Saturday, October 06, 2012
Utopian thinking and the impotance of shaking things upKathleen Geier had the following to say in her obituary of the "radical feminist" Shulamith Firestone, R.I.P. 09/02/2012:
Like all the best radical thinkers and visionaries, Firestone is valuable for busting ancient paradigms, burning through centuries-old intellectual debris, and opening one’s heart, mind, and imagination to new ways of thinking and new ways of being. "Agreeing" with the ideas or the analysis presented, or fussing about its feasibility, isn’t the point. By questioning everything you thought you knew, and broadening your horizons to wide new vistas, you see the world in a new way, and you come away with a greatly expanded vision of human possibility. In a society in which the boundaries of political discourse have become so painfully pinched and narrow, and where, to quote Fredric Jameson, “it is easier to imagine the end of the world than to imagine the end of capitalism,” that is no small thing. For how can we ever come even one step closer to creating a brave new world if we let despair drive us to abandoning the project of envisioning what such a world would look like?This has the great value of Utopian thinking, one not appreciated nearly enough generally. On the other hand, there are no shortage of warnings about the dangers of Utopian thinking, especially about the kind that addresses real problems of inequality and injustice in ways that may discomfort the wealthy and the comfortable.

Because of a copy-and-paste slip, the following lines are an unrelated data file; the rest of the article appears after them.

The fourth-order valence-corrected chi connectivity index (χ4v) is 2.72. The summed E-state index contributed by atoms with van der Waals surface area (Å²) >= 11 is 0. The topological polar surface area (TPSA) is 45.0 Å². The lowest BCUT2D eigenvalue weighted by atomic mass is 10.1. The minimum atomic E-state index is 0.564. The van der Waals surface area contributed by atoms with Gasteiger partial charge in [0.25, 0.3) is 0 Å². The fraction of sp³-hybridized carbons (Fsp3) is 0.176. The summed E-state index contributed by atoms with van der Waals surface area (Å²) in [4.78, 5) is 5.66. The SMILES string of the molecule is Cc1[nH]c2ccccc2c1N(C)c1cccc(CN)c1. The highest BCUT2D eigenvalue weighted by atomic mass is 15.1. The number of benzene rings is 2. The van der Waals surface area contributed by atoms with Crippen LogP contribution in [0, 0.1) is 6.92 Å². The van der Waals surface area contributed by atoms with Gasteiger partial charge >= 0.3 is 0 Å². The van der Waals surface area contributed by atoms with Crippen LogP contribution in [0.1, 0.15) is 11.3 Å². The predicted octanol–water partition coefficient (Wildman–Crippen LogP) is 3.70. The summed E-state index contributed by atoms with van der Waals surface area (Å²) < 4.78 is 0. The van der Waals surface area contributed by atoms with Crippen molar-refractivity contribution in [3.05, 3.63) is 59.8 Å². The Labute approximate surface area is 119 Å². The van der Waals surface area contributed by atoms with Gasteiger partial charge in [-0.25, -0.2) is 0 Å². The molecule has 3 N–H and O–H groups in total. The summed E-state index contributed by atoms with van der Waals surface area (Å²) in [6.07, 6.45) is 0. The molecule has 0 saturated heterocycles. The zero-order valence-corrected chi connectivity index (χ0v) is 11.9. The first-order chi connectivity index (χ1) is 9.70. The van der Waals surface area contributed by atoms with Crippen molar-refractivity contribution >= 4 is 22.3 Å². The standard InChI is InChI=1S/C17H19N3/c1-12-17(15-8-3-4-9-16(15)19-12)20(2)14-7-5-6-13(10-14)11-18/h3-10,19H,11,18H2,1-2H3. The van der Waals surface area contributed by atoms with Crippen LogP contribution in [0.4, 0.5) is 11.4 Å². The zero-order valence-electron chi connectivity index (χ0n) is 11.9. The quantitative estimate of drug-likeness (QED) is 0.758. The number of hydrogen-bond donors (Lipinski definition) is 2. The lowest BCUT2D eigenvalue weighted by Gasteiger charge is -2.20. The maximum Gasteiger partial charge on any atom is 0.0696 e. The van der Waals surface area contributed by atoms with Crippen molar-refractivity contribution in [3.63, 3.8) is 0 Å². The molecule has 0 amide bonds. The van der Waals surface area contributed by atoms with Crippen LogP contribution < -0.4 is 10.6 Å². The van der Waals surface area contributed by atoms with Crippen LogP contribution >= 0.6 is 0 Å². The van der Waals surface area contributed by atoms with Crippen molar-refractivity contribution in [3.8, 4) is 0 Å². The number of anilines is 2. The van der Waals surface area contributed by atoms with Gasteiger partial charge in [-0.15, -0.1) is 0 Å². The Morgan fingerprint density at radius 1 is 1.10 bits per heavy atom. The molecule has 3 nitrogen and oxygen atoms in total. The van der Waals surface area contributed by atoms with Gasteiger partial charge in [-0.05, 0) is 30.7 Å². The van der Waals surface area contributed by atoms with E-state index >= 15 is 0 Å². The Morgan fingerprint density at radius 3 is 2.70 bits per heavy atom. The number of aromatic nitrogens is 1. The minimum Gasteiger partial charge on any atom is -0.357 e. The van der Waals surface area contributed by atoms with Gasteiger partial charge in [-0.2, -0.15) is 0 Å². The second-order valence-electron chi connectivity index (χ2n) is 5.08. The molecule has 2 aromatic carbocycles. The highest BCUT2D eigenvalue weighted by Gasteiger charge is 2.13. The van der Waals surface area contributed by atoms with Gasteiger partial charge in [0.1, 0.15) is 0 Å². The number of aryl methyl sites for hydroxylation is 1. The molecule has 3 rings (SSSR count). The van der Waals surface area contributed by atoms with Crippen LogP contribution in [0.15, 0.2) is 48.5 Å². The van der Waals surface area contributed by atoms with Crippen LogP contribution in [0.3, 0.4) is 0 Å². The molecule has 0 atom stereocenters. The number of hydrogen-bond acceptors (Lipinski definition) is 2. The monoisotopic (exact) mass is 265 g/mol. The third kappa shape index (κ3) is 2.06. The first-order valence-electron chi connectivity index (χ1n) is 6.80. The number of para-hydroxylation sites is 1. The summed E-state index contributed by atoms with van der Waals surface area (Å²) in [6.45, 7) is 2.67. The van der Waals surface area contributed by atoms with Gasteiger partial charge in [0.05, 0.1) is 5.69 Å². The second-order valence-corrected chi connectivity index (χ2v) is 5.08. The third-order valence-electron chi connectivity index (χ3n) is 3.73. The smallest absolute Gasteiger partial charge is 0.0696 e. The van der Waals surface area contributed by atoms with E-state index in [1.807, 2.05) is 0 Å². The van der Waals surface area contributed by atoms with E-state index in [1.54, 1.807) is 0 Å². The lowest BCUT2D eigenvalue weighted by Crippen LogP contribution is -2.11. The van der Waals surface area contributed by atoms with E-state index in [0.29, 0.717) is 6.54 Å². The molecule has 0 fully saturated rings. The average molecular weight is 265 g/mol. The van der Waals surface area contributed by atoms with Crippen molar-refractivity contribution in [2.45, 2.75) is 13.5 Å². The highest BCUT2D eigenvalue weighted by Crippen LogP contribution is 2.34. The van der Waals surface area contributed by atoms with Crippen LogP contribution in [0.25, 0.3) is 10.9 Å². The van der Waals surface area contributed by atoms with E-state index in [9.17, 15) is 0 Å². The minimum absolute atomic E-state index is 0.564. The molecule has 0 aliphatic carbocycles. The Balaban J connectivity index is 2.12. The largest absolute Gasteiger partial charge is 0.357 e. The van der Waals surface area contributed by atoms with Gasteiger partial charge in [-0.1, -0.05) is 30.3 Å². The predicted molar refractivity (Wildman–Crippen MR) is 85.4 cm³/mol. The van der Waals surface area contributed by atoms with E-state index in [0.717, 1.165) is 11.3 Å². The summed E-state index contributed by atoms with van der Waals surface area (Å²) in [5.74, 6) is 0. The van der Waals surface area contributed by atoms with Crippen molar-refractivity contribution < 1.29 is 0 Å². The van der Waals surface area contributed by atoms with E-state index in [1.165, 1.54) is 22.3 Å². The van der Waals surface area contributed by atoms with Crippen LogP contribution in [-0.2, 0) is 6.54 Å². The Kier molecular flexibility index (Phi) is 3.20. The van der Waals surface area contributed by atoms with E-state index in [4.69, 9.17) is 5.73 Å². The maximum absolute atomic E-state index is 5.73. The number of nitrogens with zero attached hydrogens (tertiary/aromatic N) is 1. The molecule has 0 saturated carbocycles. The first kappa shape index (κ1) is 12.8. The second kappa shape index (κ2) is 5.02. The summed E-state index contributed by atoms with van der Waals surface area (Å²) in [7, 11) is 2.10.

On the other hand, plainly destructive Utopian thought like that of Ayn Rand or Ron Paul's goldbug segregationism or Christian dominionist theocracy regularly find wealthy patronage and are treated as entirely respectable and sensible even by people who should know better.
One of the impressive things about "neo-orthodox" theologian Karl Barth's Protestant Theology in the Nineteenth Century (German original published 1947) is that he looked carefully and appreciatively at the influence and innovations of theologians of whom he was very critical, like Friedrich Schleiermacher and David Strauss. But he also analyzed relatively minor and even obscure figures like Johann Tobias Beck (1804-1878) and Johann Christoph Blumhardt (1805-1880), who may have bordered on being cranks but who made important and relevant contributions to the understanding of the Christian religion in their time.
Emily Chertoff gives a somewhat longer description of how Shulamith Firestone managed to be influential even though her larger vision did not survive its encounter with political and social realities in Eulogy for a Sex Radical: Shulamith Firestone's Forgotten Feminism The Atlantic Online 08/31/2012. She presents Firestone as a nearly-forgotten prophetess, of sorts:
Firestone, whose death was reported yesterday, will not receive a fraction of the encomia Gurley Brown did after her death earlier this month. Why? Both women were feminist pioneers. Both wrote canonical feminist texts that became bestsellers when they were published about a half century ago. Both shaped absolutely the ways we think about gender, education, and the family today. Both put sex at the center of their analyses.Tags: radical feminism, shulamith firestone, utopianism
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No subject for immortal verse
That we who lived by honest dreams
Defend the bad against the worse."
-- Cecil Day-Lewis from Where Are The War Poets?
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